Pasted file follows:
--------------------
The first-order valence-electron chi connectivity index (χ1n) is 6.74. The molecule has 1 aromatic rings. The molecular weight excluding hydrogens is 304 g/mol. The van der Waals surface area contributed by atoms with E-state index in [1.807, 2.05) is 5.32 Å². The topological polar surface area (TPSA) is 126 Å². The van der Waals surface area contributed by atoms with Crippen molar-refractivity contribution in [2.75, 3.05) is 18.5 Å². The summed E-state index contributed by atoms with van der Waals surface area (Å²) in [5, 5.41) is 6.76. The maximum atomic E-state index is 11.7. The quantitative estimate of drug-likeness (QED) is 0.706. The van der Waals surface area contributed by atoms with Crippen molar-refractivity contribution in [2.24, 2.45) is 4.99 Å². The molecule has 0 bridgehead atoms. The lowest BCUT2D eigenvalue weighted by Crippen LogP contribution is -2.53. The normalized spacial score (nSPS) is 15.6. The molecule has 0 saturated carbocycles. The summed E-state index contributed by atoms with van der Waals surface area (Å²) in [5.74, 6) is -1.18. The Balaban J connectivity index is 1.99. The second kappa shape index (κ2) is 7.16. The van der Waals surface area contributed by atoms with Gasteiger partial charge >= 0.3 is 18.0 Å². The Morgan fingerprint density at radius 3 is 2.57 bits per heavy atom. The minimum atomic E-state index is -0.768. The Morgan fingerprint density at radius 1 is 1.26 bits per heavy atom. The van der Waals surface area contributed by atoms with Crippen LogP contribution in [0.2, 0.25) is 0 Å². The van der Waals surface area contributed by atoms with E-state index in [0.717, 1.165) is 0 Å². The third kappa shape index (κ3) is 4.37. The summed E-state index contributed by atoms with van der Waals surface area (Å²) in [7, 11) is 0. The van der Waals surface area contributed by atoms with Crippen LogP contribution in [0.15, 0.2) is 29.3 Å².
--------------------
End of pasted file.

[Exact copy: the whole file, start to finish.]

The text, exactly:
The first-order valence-electron chi connectivity index (χ1n) is 6.74. The molecule has 1 aromatic rings. The molecular weight excluding hydrogens is 304 g/mol. The van der Waals surface area contributed by atoms with E-state index in [1.807, 2.05) is 5.32 Å². The topological polar surface area (TPSA) is 126 Å². The van der Waals surface area contributed by atoms with Crippen molar-refractivity contribution in [2.75, 3.05) is 18.5 Å². The summed E-state index contributed by atoms with van der Waals surface area (Å²) in [5, 5.41) is 6.76. The maximum atomic E-state index is 11.7. The quantitative estimate of drug-likeness (QED) is 0.706. The van der Waals surface area contributed by atoms with Crippen molar-refractivity contribution in [2.24, 2.45) is 4.99 Å². The molecule has 0 bridgehead atoms. The lowest BCUT2D eigenvalue weighted by Crippen LogP contribution is -2.53. The normalized spacial score (nSPS) is 15.6. The molecule has 0 saturated carbocycles. The summed E-state index contributed by atoms with van der Waals surface area (Å²) in [5.74, 6) is -1.18. The Balaban J connectivity index is 1.99. The second kappa shape index (κ2) is 7.16. The van der Waals surface area contributed by atoms with Gasteiger partial charge >= 0.3 is 18.0 Å². The Morgan fingerprint density at radius 3 is 2.57 bits per heavy atom. The minimum atomic E-state index is -0.768. The Morgan fingerprint density at radius 1 is 1.26 bits per heavy atom. The van der Waals surface area contributed by atoms with Crippen LogP contribution in [0.2, 0.25) is 0 Å². The van der Waals surface area contributed by atoms with E-state index in [0.717, 1.165) is 0 Å². The third kappa shape index (κ3) is 4.37. The summed E-state index contributed by atoms with van der Waals surface area (Å²) in [7, 11) is 0. The van der Waals surface area contributed by atoms with Crippen LogP contribution in [0.15, 0.2) is 29.3 Å².